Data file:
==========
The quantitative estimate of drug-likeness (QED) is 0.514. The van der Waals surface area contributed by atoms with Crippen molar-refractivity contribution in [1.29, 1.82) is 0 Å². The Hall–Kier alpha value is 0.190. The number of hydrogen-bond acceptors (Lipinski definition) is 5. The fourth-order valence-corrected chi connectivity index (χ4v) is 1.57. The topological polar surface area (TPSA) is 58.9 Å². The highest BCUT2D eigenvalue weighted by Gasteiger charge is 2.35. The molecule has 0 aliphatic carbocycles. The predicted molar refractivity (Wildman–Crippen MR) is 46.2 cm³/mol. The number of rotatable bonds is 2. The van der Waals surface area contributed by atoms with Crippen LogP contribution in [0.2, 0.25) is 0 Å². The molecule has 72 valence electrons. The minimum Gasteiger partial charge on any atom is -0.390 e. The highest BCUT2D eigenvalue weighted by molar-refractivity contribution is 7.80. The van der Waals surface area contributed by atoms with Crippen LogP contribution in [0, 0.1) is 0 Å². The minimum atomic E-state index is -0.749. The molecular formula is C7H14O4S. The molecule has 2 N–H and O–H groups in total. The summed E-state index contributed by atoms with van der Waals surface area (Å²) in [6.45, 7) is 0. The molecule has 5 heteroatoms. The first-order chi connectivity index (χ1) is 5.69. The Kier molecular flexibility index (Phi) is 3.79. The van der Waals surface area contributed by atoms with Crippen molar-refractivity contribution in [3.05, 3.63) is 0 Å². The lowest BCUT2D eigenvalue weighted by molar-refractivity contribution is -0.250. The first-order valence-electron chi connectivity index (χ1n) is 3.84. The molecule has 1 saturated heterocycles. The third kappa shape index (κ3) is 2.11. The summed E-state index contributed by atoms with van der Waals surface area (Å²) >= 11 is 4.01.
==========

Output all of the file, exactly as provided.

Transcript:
The quantitative estimate of drug-likeness (QED) is 0.514. The van der Waals surface area contributed by atoms with Crippen molar-refractivity contribution in [1.29, 1.82) is 0 Å². The Hall–Kier alpha value is 0.190. The number of hydrogen-bond acceptors (Lipinski definition) is 5. The fourth-order valence-corrected chi connectivity index (χ4v) is 1.57. The topological polar surface area (TPSA) is 58.9 Å². The highest BCUT2D eigenvalue weighted by Gasteiger charge is 2.35. The molecule has 0 aliphatic carbocycles. The predicted molar refractivity (Wildman–Crippen MR) is 46.2 cm³/mol. The number of rotatable bonds is 2. The van der Waals surface area contributed by atoms with Crippen LogP contribution in [0.2, 0.25) is 0 Å². The molecule has 72 valence electrons. The minimum Gasteiger partial charge on any atom is -0.390 e. The highest BCUT2D eigenvalue weighted by molar-refractivity contribution is 7.80. The van der Waals surface area contributed by atoms with Crippen LogP contribution in [0, 0.1) is 0 Å². The minimum atomic E-state index is -0.749. The molecular formula is C7H14O4S. The molecule has 2 N–H and O–H groups in total. The summed E-state index contributed by atoms with van der Waals surface area (Å²) in [6.45, 7) is 0. The molecule has 5 heteroatoms. The first-order chi connectivity index (χ1) is 5.69. The Kier molecular flexibility index (Phi) is 3.79. The van der Waals surface area contributed by atoms with Crippen molar-refractivity contribution in [3.05, 3.63) is 0 Å². The lowest BCUT2D eigenvalue weighted by molar-refractivity contribution is -0.250. The first-order valence-electron chi connectivity index (χ1n) is 3.84. The molecule has 1 saturated heterocycles. The third kappa shape index (κ3) is 2.11. The summed E-state index contributed by atoms with van der Waals surface area (Å²) >= 11 is 4.01.